Soaring fuel prices in Greece have put the country in the unenviable position of being among the six most expensive in the world for unleaded gasoline, and are set to have multiple consequences on the entire production chain. The latest tax assault on fuel consumption has also placed it among the 15 most expensive countries in the world when it comes to diesel.
In fact, since last week, Greek islanders have found themselves in an even worse position, as a liter of unleaded gasoline costs them up to 1.93 euros, a rate that you won’t even see at the pumps in the world’s most expensive country, Hong Kong.
The Finance Ministry expects this latest fuel tax increase to bring in an additional 670 million euros in 2017, compared to 2016. However, the drop in consumption has been constant since the start of the bailout process in 2010, with unleaded gasoline sales shedding more than 1 billion liters on an annual basis.
Public revenues will also be affected by the continuing swing toward diesel. The ministry is trying to make up for those losses by increasing the special consumption tax on diesel (10 cents per liter) by more than for unleaded gasoline (4 cents/lt).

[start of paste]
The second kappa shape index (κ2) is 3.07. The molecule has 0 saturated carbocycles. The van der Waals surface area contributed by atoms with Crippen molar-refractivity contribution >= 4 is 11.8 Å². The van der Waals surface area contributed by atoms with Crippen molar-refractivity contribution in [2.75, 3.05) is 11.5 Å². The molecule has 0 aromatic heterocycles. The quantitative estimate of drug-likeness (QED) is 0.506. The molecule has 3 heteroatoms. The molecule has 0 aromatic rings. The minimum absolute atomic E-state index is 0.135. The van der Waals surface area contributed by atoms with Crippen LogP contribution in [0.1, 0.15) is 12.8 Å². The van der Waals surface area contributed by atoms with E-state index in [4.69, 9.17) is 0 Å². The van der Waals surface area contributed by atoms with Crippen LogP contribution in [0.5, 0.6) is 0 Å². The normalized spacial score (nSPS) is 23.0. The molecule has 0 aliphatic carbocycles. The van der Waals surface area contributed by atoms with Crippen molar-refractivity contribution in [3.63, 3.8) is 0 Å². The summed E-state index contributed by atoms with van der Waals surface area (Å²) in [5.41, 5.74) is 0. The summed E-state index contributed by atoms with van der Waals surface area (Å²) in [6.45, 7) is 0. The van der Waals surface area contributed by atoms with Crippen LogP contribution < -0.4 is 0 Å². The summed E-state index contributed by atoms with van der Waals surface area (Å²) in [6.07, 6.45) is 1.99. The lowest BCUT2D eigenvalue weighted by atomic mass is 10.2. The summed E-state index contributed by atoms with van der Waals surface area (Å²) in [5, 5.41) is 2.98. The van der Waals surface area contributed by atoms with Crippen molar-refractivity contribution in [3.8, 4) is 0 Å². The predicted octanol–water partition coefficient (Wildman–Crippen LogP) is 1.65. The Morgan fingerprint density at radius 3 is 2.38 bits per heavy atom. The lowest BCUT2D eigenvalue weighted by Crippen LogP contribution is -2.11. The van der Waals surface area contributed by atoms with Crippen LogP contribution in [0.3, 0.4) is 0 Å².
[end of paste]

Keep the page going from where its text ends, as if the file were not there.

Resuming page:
However, every liter of diesel that is purchased instead of unleaded gas entails a loss of 34 cents for the public coffers, as the state makes about 1 euro from every liter of unleaded (some two-thirds of the retail price), but just 66 cents for each liter of diesel, or 53 percent of the retail price.
The 2016 financial year is closing without the state having met the fuel tax collection targets set by the ministry, even though there was a double tax impact in June: The value-added tax rate rose from 23 to 24 percent, and several islands saw their tax discount waived, taking their VAT rate from 19 to 24 percent.
Consequently 2016 will close with a reduction in fuel tax takings compared to 2015. Revenues from the special consumption tax will at best be 51 million euros lower (at 4.124 billion euros from 4.175 billion in 2015) and VAT on fuel will fetch 160 million euros less (1.594 billion against 1.754 billion euros in 2015). That will be the second year that the government’s targets for fuel tax revenues have not been met.